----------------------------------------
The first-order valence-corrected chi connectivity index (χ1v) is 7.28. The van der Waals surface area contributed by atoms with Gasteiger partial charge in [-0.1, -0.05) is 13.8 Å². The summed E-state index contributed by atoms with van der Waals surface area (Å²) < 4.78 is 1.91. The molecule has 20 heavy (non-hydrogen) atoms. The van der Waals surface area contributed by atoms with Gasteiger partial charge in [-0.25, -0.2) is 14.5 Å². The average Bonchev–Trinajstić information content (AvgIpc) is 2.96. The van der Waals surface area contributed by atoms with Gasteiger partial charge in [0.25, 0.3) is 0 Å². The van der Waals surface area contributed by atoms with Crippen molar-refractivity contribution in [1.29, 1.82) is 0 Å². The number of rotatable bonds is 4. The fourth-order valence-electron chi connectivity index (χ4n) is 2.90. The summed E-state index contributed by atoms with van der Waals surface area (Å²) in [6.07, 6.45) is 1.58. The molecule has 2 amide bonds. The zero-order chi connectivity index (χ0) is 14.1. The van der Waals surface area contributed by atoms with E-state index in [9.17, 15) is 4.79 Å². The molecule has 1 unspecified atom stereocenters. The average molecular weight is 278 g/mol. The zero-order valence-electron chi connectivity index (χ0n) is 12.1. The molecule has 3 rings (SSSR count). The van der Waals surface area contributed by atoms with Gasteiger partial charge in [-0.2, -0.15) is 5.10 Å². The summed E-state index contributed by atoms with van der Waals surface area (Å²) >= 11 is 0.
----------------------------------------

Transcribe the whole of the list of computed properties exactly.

The first-order valence-corrected chi connectivity index (χ1v) is 7.28. The van der Waals surface area contributed by atoms with Gasteiger partial charge in [-0.1, -0.05) is 13.8 Å². The summed E-state index contributed by atoms with van der Waals surface area (Å²) < 4.78 is 1.91. The molecule has 20 heavy (non-hydrogen) atoms. The van der Waals surface area contributed by atoms with Gasteiger partial charge in [-0.25, -0.2) is 14.5 Å². The average Bonchev–Trinajstić information content (AvgIpc) is 2.96. The van der Waals surface area contributed by atoms with Gasteiger partial charge in [0.25, 0.3) is 0 Å². The van der Waals surface area contributed by atoms with Crippen molar-refractivity contribution in [1.29, 1.82) is 0 Å². The number of rotatable bonds is 4. The fourth-order valence-electron chi connectivity index (χ4n) is 2.90. The summed E-state index contributed by atoms with van der Waals surface area (Å²) in [6.07, 6.45) is 1.58. The molecule has 2 amide bonds. The zero-order chi connectivity index (χ0) is 14.1. The van der Waals surface area contributed by atoms with E-state index in [9.17, 15) is 4.79 Å². The molecule has 1 unspecified atom stereocenters. The average molecular weight is 278 g/mol. The zero-order valence-electron chi connectivity index (χ0n) is 12.1. The molecule has 3 rings (SSSR count). The van der Waals surface area contributed by atoms with Gasteiger partial charge in [-0.2, -0.15) is 5.10 Å². The summed E-state index contributed by atoms with van der Waals surface area (Å²) >= 11 is 0.